Chess: How playing bad moves can win games

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The Independent Culture
I HAVE said it before and I shall, no doubt, say it again: it is bad moves that win games. The main reason for this is that bad moves unbalance the position and create the pre-conditions for mistakes to be made. Good moves tend to retain equilibrium and prompt good moves in reply. Playing well simply makes life too easy for one's opponent. Take the following, from the Hudson International tournament in New York.

The opening was a curious variation of the Grunfeld Defence in which White surrenders the bishop pair in order to dislodge Black's king. The standard continuation is 10. Qf4 Bf6 11. h4, but this is not thought to lead to anything special for White. Alex Shabalov, one of the many ex-Soviet grandmasters now playing in the United States, chose a quieter plan, hoping for a later attack. His chance came at move 28.

I am not convinced that 28. Ng4]? is a good move. The double threat of Rxe8 and Qh6+ won him the exchange, but after Black's 30 . . . Qxb2 Black has a good pawn and a nice bishop pair. Had he played 31 . . . Qxa3, the issue would have been in great doubt.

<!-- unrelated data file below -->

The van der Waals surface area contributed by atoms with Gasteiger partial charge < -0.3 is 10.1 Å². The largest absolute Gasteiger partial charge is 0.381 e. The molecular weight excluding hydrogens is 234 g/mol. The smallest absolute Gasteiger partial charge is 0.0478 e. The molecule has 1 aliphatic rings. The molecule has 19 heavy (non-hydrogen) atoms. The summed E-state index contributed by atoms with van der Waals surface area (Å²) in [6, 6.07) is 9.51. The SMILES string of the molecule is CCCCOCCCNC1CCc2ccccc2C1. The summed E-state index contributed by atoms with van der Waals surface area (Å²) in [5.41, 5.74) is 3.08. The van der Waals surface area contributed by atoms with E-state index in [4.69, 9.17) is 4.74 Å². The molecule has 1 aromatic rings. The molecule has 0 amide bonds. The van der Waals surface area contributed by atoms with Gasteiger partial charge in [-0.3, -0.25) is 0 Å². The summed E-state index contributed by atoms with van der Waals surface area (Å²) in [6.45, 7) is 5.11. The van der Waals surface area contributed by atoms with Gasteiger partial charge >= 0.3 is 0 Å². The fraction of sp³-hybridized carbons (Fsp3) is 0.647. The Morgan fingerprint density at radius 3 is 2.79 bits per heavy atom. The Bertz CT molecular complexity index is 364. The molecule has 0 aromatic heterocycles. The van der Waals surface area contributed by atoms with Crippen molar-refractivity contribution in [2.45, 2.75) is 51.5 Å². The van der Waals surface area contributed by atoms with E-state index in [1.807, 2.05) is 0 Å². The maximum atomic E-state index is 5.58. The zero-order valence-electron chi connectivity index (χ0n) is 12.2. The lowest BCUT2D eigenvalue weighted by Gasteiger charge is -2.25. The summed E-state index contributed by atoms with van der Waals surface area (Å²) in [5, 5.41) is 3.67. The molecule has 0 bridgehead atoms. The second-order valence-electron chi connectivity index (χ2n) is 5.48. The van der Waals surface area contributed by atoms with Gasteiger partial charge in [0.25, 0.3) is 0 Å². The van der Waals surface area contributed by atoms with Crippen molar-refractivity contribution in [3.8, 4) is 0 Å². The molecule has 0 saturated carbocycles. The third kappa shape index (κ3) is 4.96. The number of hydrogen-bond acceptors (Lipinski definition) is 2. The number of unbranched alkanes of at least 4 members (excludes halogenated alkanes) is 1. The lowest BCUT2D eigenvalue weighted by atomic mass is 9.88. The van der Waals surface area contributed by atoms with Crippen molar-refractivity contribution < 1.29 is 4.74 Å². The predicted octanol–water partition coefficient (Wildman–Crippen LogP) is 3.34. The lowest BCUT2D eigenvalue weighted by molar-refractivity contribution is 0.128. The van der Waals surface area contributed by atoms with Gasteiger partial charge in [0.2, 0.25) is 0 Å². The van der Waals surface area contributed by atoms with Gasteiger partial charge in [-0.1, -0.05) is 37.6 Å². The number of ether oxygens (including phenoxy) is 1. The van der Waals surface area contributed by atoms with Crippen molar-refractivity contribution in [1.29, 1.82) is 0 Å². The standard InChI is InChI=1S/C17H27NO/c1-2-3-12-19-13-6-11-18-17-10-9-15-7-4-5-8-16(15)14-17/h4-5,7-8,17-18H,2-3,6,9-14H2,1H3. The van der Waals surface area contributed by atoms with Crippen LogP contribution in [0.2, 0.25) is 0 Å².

Instead, Hellers, a Swedish grandmaster, played for safety with 31 . . . Bd7 trying to shift the rook from his back rank, but Shabalov produced a wonderful refutation. After 32. h5] Bxe8 33. h6+, White follows with 34. Qxf6, with a winning attack. As the game went, 33. Rh8] gave the kamikaze rook its desire. With Black's king never able to move to f8 without losing his knight to Qc5+, the resulting White attack was decisive.

At the end, Black had no defence to the threat of Qg6 mate.

White: Shabalov

Black: Hellers

1 d4 Nf6

2 Nf3 g6

3 c4 Bg7

4 Nc3 d5

5 Bg5 Ne4

6 cxd5 Nxg5

7 Nxg5 e6

8 Qd2 exd5

9 Qe3+ Kf8

10 Nf3 c6

11 g3 Be6

12 Bg2 Nd7

13 0-0 Bf6

14 Qh6+ Bg7

15 Qd2 Bf6

16 Rfe1 Kg7

17 e4 dxe4

18 Rxe4 Qa5

19 Qf4 Rad8

20 h4 h6

21 Rae1 Nb6

22 Ne5 Bf5

23 R4e2 Qb4

24 Rd1 h5

25 a3 Qb3

26 Kh2 Rhe8

27 Rde1 Nc4

28 Ng4 hxg4

29 Rxe8 Rxe8

30 Rxe8 Qxb2

31 Ne2 Bd7

32 h5 gxh5

33 Rh8 Kxh8

34 Qxf6+ Kg8

35 Qg5+ Kh7

36 Qxh5+ Kg7

37 Qg5+ Kh7

38 Be4+ f5

39 Qe7+ Kh6

40 Qf8+ Kh7

41 Qf7+ Kh6

42 Nf4 Qxf2+

43 Bg2 1-0

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